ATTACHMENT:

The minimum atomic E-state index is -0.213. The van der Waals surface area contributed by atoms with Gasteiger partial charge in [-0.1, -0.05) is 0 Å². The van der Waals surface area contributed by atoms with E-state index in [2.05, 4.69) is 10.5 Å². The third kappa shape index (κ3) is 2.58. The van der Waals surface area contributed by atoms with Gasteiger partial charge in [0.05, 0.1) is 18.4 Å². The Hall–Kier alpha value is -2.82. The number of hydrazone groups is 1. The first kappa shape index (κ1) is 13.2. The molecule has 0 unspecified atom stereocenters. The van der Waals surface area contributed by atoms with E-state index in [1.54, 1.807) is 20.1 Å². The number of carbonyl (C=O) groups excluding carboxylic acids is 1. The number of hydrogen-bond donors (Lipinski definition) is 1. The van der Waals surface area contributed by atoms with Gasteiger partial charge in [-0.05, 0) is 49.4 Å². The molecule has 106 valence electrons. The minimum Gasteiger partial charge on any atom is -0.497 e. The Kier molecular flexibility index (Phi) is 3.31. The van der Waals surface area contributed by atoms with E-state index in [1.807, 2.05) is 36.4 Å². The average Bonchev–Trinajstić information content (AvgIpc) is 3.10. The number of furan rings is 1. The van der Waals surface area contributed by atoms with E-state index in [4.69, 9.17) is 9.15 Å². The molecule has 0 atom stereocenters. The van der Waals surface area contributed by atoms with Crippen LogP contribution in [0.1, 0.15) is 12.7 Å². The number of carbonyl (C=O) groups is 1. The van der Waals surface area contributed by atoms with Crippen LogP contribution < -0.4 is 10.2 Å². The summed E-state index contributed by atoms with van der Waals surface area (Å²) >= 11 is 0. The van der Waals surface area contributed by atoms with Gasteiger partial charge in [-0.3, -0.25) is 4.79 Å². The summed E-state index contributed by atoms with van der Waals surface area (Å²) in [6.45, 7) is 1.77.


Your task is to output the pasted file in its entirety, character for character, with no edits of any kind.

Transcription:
The minimum atomic E-state index is -0.213. The van der Waals surface area contributed by atoms with Gasteiger partial charge in [-0.1, -0.05) is 0 Å². The van der Waals surface area contributed by atoms with E-state index in [2.05, 4.69) is 10.5 Å². The third kappa shape index (κ3) is 2.58. The van der Waals surface area contributed by atoms with Gasteiger partial charge in [0.05, 0.1) is 18.4 Å². The Hall–Kier alpha value is -2.82. The number of hydrazone groups is 1. The first kappa shape index (κ1) is 13.2. The molecule has 0 unspecified atom stereocenters. The van der Waals surface area contributed by atoms with E-state index in [1.54, 1.807) is 20.1 Å². The number of carbonyl (C=O) groups excluding carboxylic acids is 1. The number of hydrogen-bond donors (Lipinski definition) is 1. The van der Waals surface area contributed by atoms with Gasteiger partial charge in [-0.05, 0) is 49.4 Å². The molecule has 106 valence electrons. The minimum Gasteiger partial charge on any atom is -0.497 e. The Kier molecular flexibility index (Phi) is 3.31. The van der Waals surface area contributed by atoms with E-state index in [1.807, 2.05) is 36.4 Å². The average Bonchev–Trinajstić information content (AvgIpc) is 3.10. The number of furan rings is 1. The van der Waals surface area contributed by atoms with E-state index in [4.69, 9.17) is 9.15 Å². The molecule has 0 atom stereocenters. The van der Waals surface area contributed by atoms with Crippen LogP contribution in [0.1, 0.15) is 12.7 Å². The number of carbonyl (C=O) groups is 1. The van der Waals surface area contributed by atoms with Crippen LogP contribution < -0.4 is 10.2 Å². The summed E-state index contributed by atoms with van der Waals surface area (Å²) >= 11 is 0. The van der Waals surface area contributed by atoms with Gasteiger partial charge in [-0.3, -0.25) is 4.79 Å². The summed E-state index contributed by atoms with van der Waals surface area (Å²) in [6.45, 7) is 1.77.